A stricter policy for school related student trips that focuses on safety and chaperone behavior was approved Monday night by the Fayette County Board of Education.
"We just looked at our whole procedures to see if we had the best possible policies and procedures to ensure the safety of our students," Superintendent Tom Shelton said before the meeting.
The board did not discuss the changes Monday when they approved them.
Under the revised policy, students will have as little "unstructured" or free time as possible during school related student trips.
Chaperones will not be allowed to drink alcohol, smoke cigarettes or use illegal drugs during the trip. They also will be responsible for students at all times during the trip. Rules for chaperones have not been part of the policy up to this point.
School board member Daryl Love said after the meeting that the revisions "make it really clear the roles and responsibilities of the chaperones. From a safety and security perspective, people know what's expected of them."
School board member Doug Barnett said he had received positive responses from parents.
Shelton said the changes were not the result of a specific issue or trip. He said the changes stemmed from an annual policy review and a look at all trips.
When Shelton assigned a group to make recommendations last summer, he wanted to make sure everyone understood their roles and "that we have clearly defined expectations for what chaperones do."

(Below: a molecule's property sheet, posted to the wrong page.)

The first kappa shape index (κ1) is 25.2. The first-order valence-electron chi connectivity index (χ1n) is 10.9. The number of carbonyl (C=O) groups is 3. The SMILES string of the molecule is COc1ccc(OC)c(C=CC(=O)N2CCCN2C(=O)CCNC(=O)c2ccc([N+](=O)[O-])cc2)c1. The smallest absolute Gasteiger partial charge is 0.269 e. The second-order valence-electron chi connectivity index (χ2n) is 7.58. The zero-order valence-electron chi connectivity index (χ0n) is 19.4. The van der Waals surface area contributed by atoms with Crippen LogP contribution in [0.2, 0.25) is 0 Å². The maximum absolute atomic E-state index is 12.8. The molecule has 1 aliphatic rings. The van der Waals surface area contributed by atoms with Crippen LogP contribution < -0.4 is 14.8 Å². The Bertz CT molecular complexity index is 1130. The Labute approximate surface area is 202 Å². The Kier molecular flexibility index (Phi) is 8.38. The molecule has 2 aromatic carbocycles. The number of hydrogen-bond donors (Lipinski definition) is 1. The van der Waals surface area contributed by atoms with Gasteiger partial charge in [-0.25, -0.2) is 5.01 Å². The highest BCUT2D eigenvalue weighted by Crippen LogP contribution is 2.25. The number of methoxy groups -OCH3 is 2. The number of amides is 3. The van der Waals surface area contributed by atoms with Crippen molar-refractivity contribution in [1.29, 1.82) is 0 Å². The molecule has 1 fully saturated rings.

"Do we have clear forms and data in place to know where all of our students are and what they are doing, who's responsible for them? That's part of the whole analysis of the process," Shelton said before the meeting.
Chaperones will have to be 25 or older, or be employees of the district or parents or legal guardians of students on the trip.
Supervising teachers may relinquish responsibility for a student only to a designated chaperone or another supervising teacher.
The policy nowl requires that teachers be responsible for monitoring chaperones and for making sure that parents know their roles and responsibilities as chaperones.
Chaperones will have to be approved by the school principal and participate in an orientation by the supervising teacher or staff members. Adults will have to sign a form acknowledging their responsibilities and undergo criminal background checks. Chaperones will have to follow the instructions of a teacher in monitoring students. All district policies about student behavior will apply during trips.
If adults are riding on a school bus or school-chartered bus, every adult on the bus will have to be an officially designated chaperone.
Adults who are not chaperones but who attend an event included in a school trip will not be subject to the policy, district officials have said.
In making the changes, district officials looked at supervision requirements and roles, and how they are defined. "We changed and enhanced every bit of that within our procedure," Shelton said.
There have been 164 overnight school-related student trips since last May, district spokeswoman Lisa Deffendall said.